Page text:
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New test to determine the severity of coronary artery disease

Date:
October 30, 2013
Source:
Cardiovascular Research Foundation
Summary:
A new study supports the use of instantaneous wave-free ratio, to simplify assessment and determine the severity of coronary artery disease.
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A new study supports the use of instantaneous wave-free ratio (iFR), to simplify assessment and determine the severity of coronary artery disease. ADVISE II findings were presented today at the 25th annual Transcatheter Cardiovascular Therapeutics (TCT) scientific symposium. Sponsored by the Cardiovascular Research Foundation (CRF), TCT is the world's premier educational meeting specializing in interventional cardiovascular medicine.

Fractional flow reserve (FFR) has consistently been shown to improve patient outcomes when used to decide whether coronary vessels with stenosis require revascularization, such as angioplasty or coronary artery bypass surgery (CABG). However, its use in clinical practice remains low due to the requirement for the use of vasodilator drugs, such as adenosine, which can increase procedure time, costs, and patient discomfort.

iFR is a recently introduced pressure-derived index that measures coronary stenosis severity without the requirement for adenosine administration. The role of iFR for lesion assessment vs. FFR has been controversial and hotly debated at recent interventional cardiology meetings.

ADVISE II enrolled 797 patients in a prospective, observational, non-randomized double blind global multi-center registry study with an adaptive design. The diagnostic performance of iFR was analyzed both as a dichotomous index and as part of a hybrid iFR/FFR strategy. iFR was used according to specific cutoffs (iFR zone, ?0.85 and ?0.94) with high positive and high negative predictive value for the detection of hemodynamically severe stenosis. FFR use was limited to the "adenosine zone," for iFR values between 0.86 and 0.93. The primary endpoint was the percentage of stenosis properly classified in terms of hemodynamic severity (FFR value ? 0.80).

The final study population consisted of 690 stenoses and of these, 31 percent had an associated iFR value in the adenosine zone (0.86-0.93), while 69 percent had associated iFR values in the iFR zone. Within the iFR zone, the percentage of stenosis properly classified in terms of hemodynamic severity was 91.6 percent. Overall the hybrid iFR/FFR approach correctly classified 94.2 percent of coronary stenoses, without the need for adenosine administration in 65.1 percent of patients.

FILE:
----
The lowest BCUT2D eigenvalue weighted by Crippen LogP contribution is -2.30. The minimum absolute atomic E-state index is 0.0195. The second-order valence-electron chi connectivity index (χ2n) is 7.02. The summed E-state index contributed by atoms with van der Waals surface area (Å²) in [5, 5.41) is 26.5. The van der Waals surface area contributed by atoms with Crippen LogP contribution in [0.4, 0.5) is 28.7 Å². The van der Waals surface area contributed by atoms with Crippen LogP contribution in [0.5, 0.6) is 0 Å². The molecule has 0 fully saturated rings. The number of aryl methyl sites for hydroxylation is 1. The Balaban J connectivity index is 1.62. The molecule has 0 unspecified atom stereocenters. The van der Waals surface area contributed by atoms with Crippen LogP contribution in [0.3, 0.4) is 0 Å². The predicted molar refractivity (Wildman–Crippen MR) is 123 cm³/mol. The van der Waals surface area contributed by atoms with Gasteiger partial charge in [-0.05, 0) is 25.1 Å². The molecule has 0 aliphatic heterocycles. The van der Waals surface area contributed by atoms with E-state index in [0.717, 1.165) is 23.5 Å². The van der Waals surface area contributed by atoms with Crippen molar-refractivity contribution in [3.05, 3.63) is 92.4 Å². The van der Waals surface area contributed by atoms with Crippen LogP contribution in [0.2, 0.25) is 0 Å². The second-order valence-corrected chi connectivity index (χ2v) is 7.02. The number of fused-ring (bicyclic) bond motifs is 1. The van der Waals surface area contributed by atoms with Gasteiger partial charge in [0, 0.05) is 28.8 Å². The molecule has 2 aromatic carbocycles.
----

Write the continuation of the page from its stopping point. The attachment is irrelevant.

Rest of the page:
"The results of the ADVISE II study support the use of iFR to simplify physiological guidance of percutaneous coronary intervention," said lead investigator Javier Escaned, MD, PhD, and interventional cardiologist from Hospital Clinico San Carlos in Madrid, Spain.

"The promising results demonstrate the potential of boosting the benefits of ischemia-driven revascularization to a larger proportion of patients with coronary artery disease."


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Materials provided by Cardiovascular Research Foundation. Note: Content may be edited for style and length.


Cite This Page:

Cardiovascular Research Foundation. "New test to determine the severity of coronary artery disease." ScienceDaily. ScienceDaily, 30 October 2013. <www.sciencedaily.com/releases/2013/10/131030190041.htm>.
Cardiovascular Research Foundation. (2013, October 30). New test to determine the severity of coronary artery disease. ScienceDaily. Retrieved June 17, 2024 from www.sciencedaily.com/releases/2013/10/131030190041.htm
Cardiovascular Research Foundation. "New test to determine the severity of coronary artery disease." ScienceDaily. www.sciencedaily.com/releases/2013/10/131030190041.htm (accessed June 17, 2024).

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